The key word here is rasterization.
EPS is customarily a flat file format. Flat File meaning objects are either 100% opaque or 100% transparent -- there's no in between. This means if you use raster effects such as soft shadows, feathering, glows, etc. the only way to maintain that appearance is via raster images.
All printers only print raster data. When you print vector art it has to pass through a Raster Image Processor (RIP). When the RIP sees art with the shadows and glows, it queries the print driver and asks for the resolution of the printer then the RIP rasterizes these effects at that resolution.
If you are not printing and only saving vector art with these shadows and glows, the application needs to know at what resolution you want rasterization to occur. It can't guess because it's a dumb machine which only does what its told. Most vector applications do the rasterization "on-the-fly" when saving to a flat file format such as EPS. So the app is giving you the opportunity to tell it what you want rather than just defaulting to some predetermined setting.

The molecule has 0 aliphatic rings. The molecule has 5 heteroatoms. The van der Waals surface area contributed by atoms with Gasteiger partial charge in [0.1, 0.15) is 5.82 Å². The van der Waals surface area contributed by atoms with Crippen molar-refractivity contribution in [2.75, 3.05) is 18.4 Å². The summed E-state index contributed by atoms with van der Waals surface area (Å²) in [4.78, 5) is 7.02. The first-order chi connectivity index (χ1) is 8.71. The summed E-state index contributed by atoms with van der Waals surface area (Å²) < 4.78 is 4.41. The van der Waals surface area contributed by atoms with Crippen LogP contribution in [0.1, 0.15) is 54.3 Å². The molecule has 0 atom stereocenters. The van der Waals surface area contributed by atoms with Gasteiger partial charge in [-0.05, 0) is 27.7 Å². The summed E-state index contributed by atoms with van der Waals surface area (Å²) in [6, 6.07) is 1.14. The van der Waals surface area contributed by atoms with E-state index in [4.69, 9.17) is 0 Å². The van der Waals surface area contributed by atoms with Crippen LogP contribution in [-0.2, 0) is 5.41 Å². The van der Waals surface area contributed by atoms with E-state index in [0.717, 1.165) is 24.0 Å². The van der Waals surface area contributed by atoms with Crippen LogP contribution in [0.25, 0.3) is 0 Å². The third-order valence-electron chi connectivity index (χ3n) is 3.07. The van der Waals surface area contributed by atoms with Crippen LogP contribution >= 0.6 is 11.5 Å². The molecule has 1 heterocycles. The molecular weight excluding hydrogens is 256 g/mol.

This is why you are asked for a resolution when saving to EPS.
Make no mistake, if you are using soft-edges effects like glows and shadows you are generating raster elements when saving to the EPS format. Any time anything needs to be "flattened" there is the possibility of introducing embedded raster images into a flat file format. So, transparency settings, gradients, blending modes, shadows, glows, etc may all utilize the resolution setting.
If you are not using such soft-edge objects, then the resolution is just there for times when it is needed. It will have no effect on actual hard-edged vector art without glows and shadows, etc. when saving. Vector data is saved as vector data, it's only when you've introduced the objects which need flattening that the resolution option is needed.